Standing Up For Magic

Monday being my regular blog day at Speculative Faith, I posted an article yesterday about magic (a reworking of three articles I’d first posted here at A Christian Worldview of Fiction nearly four years ago). One of the commenters (and fellow Spec Faith poster) Stephen Burnett recounted a question that came up at the recent ACFW Conference. Seems one of the conferees was asking how a Christian fantasy writer is to handle magic since magic is intrinsically un-Christian.

Interesting. But here’s the first definition for magic in the Oxford American Dictionaries: “the power of apparently influencing the course of events by using mysterious or supernatural forces.”

My question, then is, Do we Christians not consider God “supernatural”? But … but…but … God’s work is miraculous, not magic, someone may well say. And the Oxford American Dictionaries would agree that God’s work is miraculous: “occurring through divine or supernatural intervention, or manifesting such power.”

But isn’t miraculous simply a more narrowed term, specifically referencing the divine? Magic, on the other hand, does not exclude the divine.

However, I don’t want to get too caught up in semantics. Let’s agree that the Bible does warn against magic and witchcraft and other sorts of divination sought from powers other than God Himself.

In contrast, God’s powerful works are called miraculous and prophetic.

The point that is noteworthy for fantasy writers and readers, however, is this: the Bible makes it clear that both God and Satan have power. Not in equal measure. Satan is no more omnipotent than he is omnipresent, though I suspect he’d like Man to think he is both.

Make no mistake. God’s power trumps Satan’s, and it’s not even a fair comparison. Satan may not get this because it seems he keeps trying to go up against God, as if he can outmaneuver Wisdom or out-muscle Omnipotence.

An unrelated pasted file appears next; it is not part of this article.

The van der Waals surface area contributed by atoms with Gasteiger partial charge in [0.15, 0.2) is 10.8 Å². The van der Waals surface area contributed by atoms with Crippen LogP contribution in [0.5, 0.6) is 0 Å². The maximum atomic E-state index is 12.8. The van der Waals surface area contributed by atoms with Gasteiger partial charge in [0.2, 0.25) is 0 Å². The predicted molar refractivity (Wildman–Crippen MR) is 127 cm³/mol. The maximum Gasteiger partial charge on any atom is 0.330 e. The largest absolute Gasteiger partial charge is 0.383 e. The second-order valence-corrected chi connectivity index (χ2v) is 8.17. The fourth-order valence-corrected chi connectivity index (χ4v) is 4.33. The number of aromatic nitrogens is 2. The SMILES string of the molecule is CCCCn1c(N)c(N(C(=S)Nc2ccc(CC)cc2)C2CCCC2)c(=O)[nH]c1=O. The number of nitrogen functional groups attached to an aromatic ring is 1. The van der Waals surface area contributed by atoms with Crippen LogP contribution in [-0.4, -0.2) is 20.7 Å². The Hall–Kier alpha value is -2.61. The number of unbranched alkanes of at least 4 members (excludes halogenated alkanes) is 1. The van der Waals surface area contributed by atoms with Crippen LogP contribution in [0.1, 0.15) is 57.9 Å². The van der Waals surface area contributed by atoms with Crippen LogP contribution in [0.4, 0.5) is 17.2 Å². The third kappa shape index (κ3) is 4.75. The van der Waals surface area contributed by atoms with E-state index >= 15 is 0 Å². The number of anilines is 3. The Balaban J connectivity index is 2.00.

Be that as it may, we can’t deny that he has power and it is supernatural—beyond Man’s abilities. Pharaoh had his magicians and so did Nebuchadnezzar, and seemingly they were used to these conjurers producing what normal folk could not. Their power was not from God, however.

Moses, with the rod of God, went head to head with Pharaoh’s magicians, if you recall, and God’s power dominated. Nebuchadnezzar’s sorcerers could not tell their king his dream, let alone the interpretation of it, but God’s man, Daniel, could.

But back to fantasy. If supernatural power—good and evil—is real, then why should Christian fantasy writers pretend that the evil forces in their stories don’t have real supernatural power? Why should we pretend that those siding with good have no supernatural power?

Fantasy, after all, gives a story-long metaphor for the real world. Why would we want to give Christians—young adults or adults—the idea that there isn’t actually supernatural power of any kind by doing away with magic in our stories?

It seems to me it’s important to address the source of power and the reality of power and the proper attitude toward power—all of which fantasy can address. Unless, of course, a Christian story must be scrubbed clean of supernatural power.

Published in: on September 21, 2010 at 5:14 pm  Comments (7)  
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7 Comments

  1. Thank you Rebecca!You’re right, just because its a Christian book doesn’t mean there shouldn’t be any magic whatsoever (even for bad guys). I’m not super fond of good guys using spells and whatnot. But I do appreciate when some Christian authors draw clear lines in their books about what is good and comes from God and what is evil. I personally think “magic” in fantasy is a great way make analogies about supernatural things in the “real world”. :0D